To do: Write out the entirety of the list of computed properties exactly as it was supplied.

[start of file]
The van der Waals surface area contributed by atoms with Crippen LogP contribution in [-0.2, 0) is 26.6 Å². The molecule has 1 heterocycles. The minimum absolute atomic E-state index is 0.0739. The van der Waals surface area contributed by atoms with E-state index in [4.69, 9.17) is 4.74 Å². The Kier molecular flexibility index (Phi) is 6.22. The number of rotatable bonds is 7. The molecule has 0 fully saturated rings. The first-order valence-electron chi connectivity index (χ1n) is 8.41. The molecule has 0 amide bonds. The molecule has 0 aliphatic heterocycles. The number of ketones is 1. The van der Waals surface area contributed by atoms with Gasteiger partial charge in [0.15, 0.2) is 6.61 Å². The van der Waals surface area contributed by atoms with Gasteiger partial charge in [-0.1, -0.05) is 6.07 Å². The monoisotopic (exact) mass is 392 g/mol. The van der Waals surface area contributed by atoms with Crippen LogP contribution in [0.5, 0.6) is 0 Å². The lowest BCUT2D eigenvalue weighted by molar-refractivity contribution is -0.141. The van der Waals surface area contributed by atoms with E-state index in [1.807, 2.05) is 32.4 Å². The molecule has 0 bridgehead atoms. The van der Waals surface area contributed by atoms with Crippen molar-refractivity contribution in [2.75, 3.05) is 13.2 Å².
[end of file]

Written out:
The van der Waals surface area contributed by atoms with Crippen LogP contribution in [-0.2, 0) is 26.6 Å². The molecule has 1 heterocycles. The minimum absolute atomic E-state index is 0.0739. The van der Waals surface area contributed by atoms with E-state index in [4.69, 9.17) is 4.74 Å². The Kier molecular flexibility index (Phi) is 6.22. The number of rotatable bonds is 7. The molecule has 0 fully saturated rings. The first-order valence-electron chi connectivity index (χ1n) is 8.41. The molecule has 0 amide bonds. The molecule has 0 aliphatic heterocycles. The number of ketones is 1. The van der Waals surface area contributed by atoms with Gasteiger partial charge in [0.15, 0.2) is 6.61 Å². The van der Waals surface area contributed by atoms with Gasteiger partial charge in [-0.1, -0.05) is 6.07 Å². The monoisotopic (exact) mass is 392 g/mol. The van der Waals surface area contributed by atoms with Crippen LogP contribution in [0.5, 0.6) is 0 Å². The lowest BCUT2D eigenvalue weighted by molar-refractivity contribution is -0.141. The van der Waals surface area contributed by atoms with E-state index in [1.807, 2.05) is 32.4 Å². The molecule has 0 bridgehead atoms. The van der Waals surface area contributed by atoms with Crippen molar-refractivity contribution in [2.75, 3.05) is 13.2 Å².